“If a company, listed or unlisted, makes an offer to allot or invites subscription, or allots, or enters into an agreement to allot, securities to more than the prescribed number of persons, whether the payment for the securities has been received or not or whether the company intends to list its securities or not on any recognised stock exchange in or outside India, the same shall be deemed to be an offer to the public and shall accordingly be governed by the provisions of Part I of this Chapter”. Therefore the modus operandi of crowdfunding platforms[6] of raising funding through issue of equity shares through the medium of electronic platforms with a number of registered/ member investors would neither meet the stringent regulations for a public offer nor qualify as a private placement under the Companies Act, 2013. There is more similarity to a public offer than a private placement which is on a one-to-one basis. The decision of the Supreme Court in the Sahara judgment[7] concluded that an offer to 50 or more persons constitutes a public issue and will come under the regulatory oversight of SEBI even in case of unlisted companies. In case of crowdfunding, there is no filing of prospectus with the RoC and the disclosures to be made are not complied with, therefore there is a violation of public offer norms. Private Placement under Section 42 (7) specifically bars the utilisation of any media to market and distribute to the public at large about such an issue. The solicitation made to more than 50 persons also makes crowdfunding beyond the scope of private placement.

In the opinion of the author equity based crowdfunding platforms are currently not only functioning in a regulatory lacuna but is illegal in India till proper regulations are introduced. The regulatory action by SEBI in cautioning investors against web-based platforms in reference to crowdfunding platforms[8] and questioning LinkedIn Corp and 30 other online platforms regarding violation of Companies Act to raise funding[9] is also in tandem with this conclusion.

Tracing regulatory developments with respect to Crowdfunding in India

The need to amend the Companies Act, 2013 and SEBI Act and Regulations to allow crowdfunding was realised in 2014 when SEBI issued a consultation paper on the regulation of crowdfunding.[10] The paper laid down a framework to regulate crowdfunding. Some of the proposed regulations are-

  • It allows only unlisted public companies to be eligible under the framework

  • A minimum investment of 5% by Qualified Institutional Buyers (QIB) is mandatory

  • Retail Investor contribution is capped: Minimum- INR 20,000 and maximum- INR 60,000

  • Only start-ups less than two years old eligible to participate

  • Maximum number of retail investors capped at 200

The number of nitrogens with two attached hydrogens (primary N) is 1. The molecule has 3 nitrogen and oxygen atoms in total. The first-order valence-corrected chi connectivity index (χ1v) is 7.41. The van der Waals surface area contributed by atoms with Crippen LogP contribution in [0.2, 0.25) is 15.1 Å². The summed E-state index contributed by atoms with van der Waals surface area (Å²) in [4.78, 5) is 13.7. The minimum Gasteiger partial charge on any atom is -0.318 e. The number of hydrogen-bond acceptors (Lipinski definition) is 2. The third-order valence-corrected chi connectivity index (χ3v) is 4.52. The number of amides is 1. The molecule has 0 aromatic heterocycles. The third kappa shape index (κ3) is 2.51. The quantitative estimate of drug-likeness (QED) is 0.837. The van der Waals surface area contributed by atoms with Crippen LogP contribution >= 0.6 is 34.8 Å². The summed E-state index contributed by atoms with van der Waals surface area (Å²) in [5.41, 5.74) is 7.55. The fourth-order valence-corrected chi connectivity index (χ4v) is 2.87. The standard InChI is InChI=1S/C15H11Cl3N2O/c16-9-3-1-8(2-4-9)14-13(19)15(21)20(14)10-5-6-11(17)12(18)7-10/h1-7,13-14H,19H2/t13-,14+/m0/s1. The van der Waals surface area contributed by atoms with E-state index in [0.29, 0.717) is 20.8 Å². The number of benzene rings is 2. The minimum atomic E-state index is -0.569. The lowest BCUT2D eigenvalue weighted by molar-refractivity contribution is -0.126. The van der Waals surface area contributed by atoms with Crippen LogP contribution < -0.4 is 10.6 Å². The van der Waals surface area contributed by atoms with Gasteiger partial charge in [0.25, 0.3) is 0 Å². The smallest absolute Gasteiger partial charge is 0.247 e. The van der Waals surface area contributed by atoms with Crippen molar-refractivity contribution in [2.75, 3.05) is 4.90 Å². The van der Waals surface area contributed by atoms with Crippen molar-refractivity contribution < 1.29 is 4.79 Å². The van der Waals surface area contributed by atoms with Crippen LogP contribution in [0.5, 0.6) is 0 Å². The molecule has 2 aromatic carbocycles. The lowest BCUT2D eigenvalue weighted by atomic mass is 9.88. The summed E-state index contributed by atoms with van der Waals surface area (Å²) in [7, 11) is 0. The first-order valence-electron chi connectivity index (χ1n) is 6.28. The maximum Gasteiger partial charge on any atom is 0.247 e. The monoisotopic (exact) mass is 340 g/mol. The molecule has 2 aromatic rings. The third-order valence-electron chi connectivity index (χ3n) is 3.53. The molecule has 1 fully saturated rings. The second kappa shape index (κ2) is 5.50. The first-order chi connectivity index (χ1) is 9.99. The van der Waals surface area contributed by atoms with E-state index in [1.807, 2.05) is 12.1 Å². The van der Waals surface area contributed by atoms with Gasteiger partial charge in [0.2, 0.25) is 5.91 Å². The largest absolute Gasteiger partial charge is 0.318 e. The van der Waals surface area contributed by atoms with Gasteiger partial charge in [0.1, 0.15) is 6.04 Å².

The consultation paper has proposals which are against the very idea of crowdfunding. Most start-ups are registered as private companies and if the maximum number of retail investors is any way capped at 200, then keeping out private companies will be a restriction barring many start-ups from utilising crowdfunding as a means to raise capital. The mandatory minimum investment of QIB is counter-productive as QIBs tend to invest in companies that are more than two years old, which have proved their business models and have comparatively dependable projections.

However there was no further action taken on the proposed framework apart from specific instances of SEBI asking for clarifications from web-based platforms.[11] Exemptions need to be made in the current Companies Act and SEBI regulations to allow crowdfunding and a light regulatory approach in disclosures and capping of maximum investment amount is required to facilitate and encourage crowdfunding. Keeping a minimum ticket size of investment and cumbersome compliance requirements on the issuing company would be counter-productive and will take the charm out of crowdfunding.


An analysis of the Company law provisions makes it clear that crowdfunding platforms as they function today with visibility, soliciting to more than 200 investors[12] are not only in a regulatory grey space but illegal and subject to clamp down by the regulators. A dialogue between the crowdfunding platforms and SEBI has to fructify into amendments to the law in order to facilitate crowdfunding.

[1] SEBI Consultation Paper on Crowd-funding in India, June 17, 2014, Available at

[2] Section 23 of Companies Act, 2013.

[3] Section 26 of Companies Act, 2013; Companies (Prospectus and Allotment of Securities) Rules, 2014.

[4] Rule 14 (2) (b) of Companies (Prospectus and Allotment of Securities) Rules, 2014.

[5] Section 42 (2) and (7) of Companies Act, 2013 substituted by Section 10 of the Companies (Amendment) Act, 2017.

[6] Are online funding platforms for start-ups breaking the law, Live Mint, September 23, 2016

[7] Sahara India Real Estate Corporation Limited & Ors. V. Securities and Exchange Board of India & Anr., order dated August 31, 2012 in Civil Appeal No. 9813 and 9833 of 2011.

[8] PR No.: 137/2016, August 30th, 2016

[9] SEBI questions fundraising on LinkedIn, Anirudh Laskar, Aug 25, 2017, Live Mint

[10] SEBI Consultation Paper on Crowd-funding in India, June 17, 2014 available at

[11] SEBI questions fundraising on LinkedIn, Live Mint, Aug 25, 2017, available at

[12] Are online funding platforms for start-ups breaking the law, Live Mint, September 23, 2016